Healthy scratch serves as motivation for Penguins' Vitale



BOSTON -- Joe Vitale is a pretty agreeable guy.

Smiles easily and often. Has a healthy perspective on the game and his place in it.

Ask him to fill almost -- almost -- any role on your hockey team, and he will embrace it.

With gusto.

And one glaring exception.

Vitale will gladly center a fourth line, as he figures to do when the Penguins face Boston tonight at TD Garden. He will kill penalties. He will block shots and launch his body into opponents at nearly every opportunity.

Scouting report
 
Matchup: Penguins vs. Boston Bruins, 7:08 p.m. today, TD Garden, Boston.

TV, Radio: Root Sports; WXDX-FM (105.9).

Probable goaltenders: Marc-Andre Fleury for Penguins; Tuukka Rask for Bruins.

Penguins: Have won six consecutive regular-season games at TD Garden and are 9-3-1 in past 13 visits. ... D Brooks Orpik has scored three of his 12 career goals against Bruins. ... Power play is tied for fifth in NHL with 22.4 percent conversion rate.
Bruins: Are 9-3-2 at home, including 6-0-2 in past eight games there. ... Rask has allowed one or zero goals 11 times this season. ... Have gone 6-0 in games decided by three or more goals.
Hidden stat: All five of Boston's games that have gone to overtime or a shootout this season have ended 3-2.

But he can't do any of that in street clothes, which is why Vitale finds it so exasperating when he must sit out a game as a healthy scratch.

"I don't like it," he said. "I get aggravated. I get frustrated with myself.

"It's obviously an executive decision, and you stand by the executives, behind their decision, and I respect them for their decision. I mostly just take it upon myself.

"I don't ever try to play the blame game. I don't try to act like, ... 'This guy doesn't like me.'

"It's about looking at myself, and 'What can I do better in my game?' "

Vitale has been held out of a game just once this season -- a 4-1 loss nine days ago at New Jersey -- and responded to it with an excellent showing in the next game. He recorded four hits, an assist and a blocked shot in a little more than 10 minutes of work in a 3-1 victory against Anaheim 48 hours later.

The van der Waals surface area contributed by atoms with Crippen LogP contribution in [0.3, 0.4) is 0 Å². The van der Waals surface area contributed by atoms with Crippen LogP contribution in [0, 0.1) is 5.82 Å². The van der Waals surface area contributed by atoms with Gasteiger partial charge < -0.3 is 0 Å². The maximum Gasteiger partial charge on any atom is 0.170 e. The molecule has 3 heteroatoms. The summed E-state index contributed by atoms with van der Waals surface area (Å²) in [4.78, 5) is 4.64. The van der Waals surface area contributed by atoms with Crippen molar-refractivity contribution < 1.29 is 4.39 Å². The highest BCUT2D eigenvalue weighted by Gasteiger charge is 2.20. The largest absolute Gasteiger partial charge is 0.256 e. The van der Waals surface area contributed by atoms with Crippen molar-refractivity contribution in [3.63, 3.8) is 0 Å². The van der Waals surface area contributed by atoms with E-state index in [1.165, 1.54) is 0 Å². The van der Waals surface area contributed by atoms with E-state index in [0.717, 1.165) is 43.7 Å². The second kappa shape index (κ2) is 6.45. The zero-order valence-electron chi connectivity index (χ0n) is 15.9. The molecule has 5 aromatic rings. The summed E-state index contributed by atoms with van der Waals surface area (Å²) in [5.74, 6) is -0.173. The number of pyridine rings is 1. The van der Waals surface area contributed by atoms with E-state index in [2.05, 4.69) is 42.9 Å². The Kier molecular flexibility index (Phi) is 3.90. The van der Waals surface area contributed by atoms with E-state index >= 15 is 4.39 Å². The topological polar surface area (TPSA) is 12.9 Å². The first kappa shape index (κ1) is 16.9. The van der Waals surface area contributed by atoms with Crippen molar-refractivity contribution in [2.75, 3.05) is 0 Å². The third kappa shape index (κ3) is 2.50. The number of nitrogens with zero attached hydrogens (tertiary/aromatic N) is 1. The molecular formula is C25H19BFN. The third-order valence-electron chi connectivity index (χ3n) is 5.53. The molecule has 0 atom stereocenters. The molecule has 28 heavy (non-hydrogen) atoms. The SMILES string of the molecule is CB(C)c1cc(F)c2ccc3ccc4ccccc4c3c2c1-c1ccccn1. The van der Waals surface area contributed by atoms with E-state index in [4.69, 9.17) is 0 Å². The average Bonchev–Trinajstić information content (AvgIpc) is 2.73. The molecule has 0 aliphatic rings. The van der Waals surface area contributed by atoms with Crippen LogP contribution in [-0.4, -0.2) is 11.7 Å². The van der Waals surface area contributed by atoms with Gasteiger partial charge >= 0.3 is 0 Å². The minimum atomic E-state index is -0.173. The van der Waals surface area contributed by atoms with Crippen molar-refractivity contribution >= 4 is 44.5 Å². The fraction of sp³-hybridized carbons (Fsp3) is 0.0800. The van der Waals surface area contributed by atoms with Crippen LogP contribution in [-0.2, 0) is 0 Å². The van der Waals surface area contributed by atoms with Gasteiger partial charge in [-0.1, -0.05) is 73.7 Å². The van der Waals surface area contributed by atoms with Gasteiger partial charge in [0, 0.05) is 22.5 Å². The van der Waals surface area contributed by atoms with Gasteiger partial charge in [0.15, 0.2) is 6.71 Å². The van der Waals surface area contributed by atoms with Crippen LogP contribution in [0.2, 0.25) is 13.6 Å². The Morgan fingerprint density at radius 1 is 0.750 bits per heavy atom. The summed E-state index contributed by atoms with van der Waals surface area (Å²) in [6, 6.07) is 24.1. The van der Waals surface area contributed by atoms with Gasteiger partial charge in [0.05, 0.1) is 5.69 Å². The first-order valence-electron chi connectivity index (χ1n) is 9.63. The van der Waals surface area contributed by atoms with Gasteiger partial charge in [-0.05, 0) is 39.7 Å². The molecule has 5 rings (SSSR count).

Vitale recoils from a suggestion that he has a history of doing some of his best work in games immediately after one in which he was held out, but his performance against the Ducks is further evidence.

"He was very effective, very physical," said assistant coach Tony Granato, who works with the forwards. "He got in on the forecheck, his line had some big shifts for us to kind of turn the tide in the game.

"His response coming back ... he certainly impacted the game in a favorable way for us."

Although Vitale and his linemates did that pretty often in the early weeks of the season, Granato said Vitale began to stray from the style that makes him an effective bottom-six center.

Eventually, that led to Vitale sitting out against the Devils.

"He wasn't quite as physical, wasn't quite as reliable defensively," Granato said. "There were a few things that went into it. His overall game dropped a bit.

"His play was inconsistent. That's one thing you need out of his line and his performance -- consistency.

"We need to have Joey being physical, being fast on the forecheck, being a guy who can create some offense for us by outworking teams in the offensive zone. We had a lot of games in that stretch where he wasn't being real effective in those situations."

Consequently, Zach Sill moved into Vitale's spot for the game in New Jersey.

That move served to reward Sill for his strong play in the American Hockey League and remind Vitale of what he must to do to retain his place in the lineup.

"The fortunate thing is, we have numbers up here to give somebody else a chance to get some minutes," Granato said. "And, in [Vitale's] situation, to reflect and get back into the game and get back to doing the basic things to help our team win."

Vitale realizes he must handle those blue-collar duties effectively not only to contribute to the Penguins' success, but to create a measure of job security for himself.

With Sidney Crosby, Evgeni Malkin and Brandon Sutter ahead of him on the depth chart, the only way Vitale could expect to move -- barring injuries -- is down. Which would drop him out of the group of 12 forwards who dress for each game.

Consequently, throwing his game into neutral for a shift or two, let alone an entire game, simply isn't an option.

"I've always felt, since I've been there, that I've kind of needed to prove myself on a daily basis or I don't play," Vitale said. "That's just the reality of the situation.

"I think it's mostly positive. I try to see the positive in it, to know that every day you have to come out ready to go and fresh, because there's always someone trying to take your job. Obviously there's stress that comes along with that, and I have to deal with it."


Dave Molinari: Dmolinari@Post-Gazette.com or Twitter @MolinariPG.

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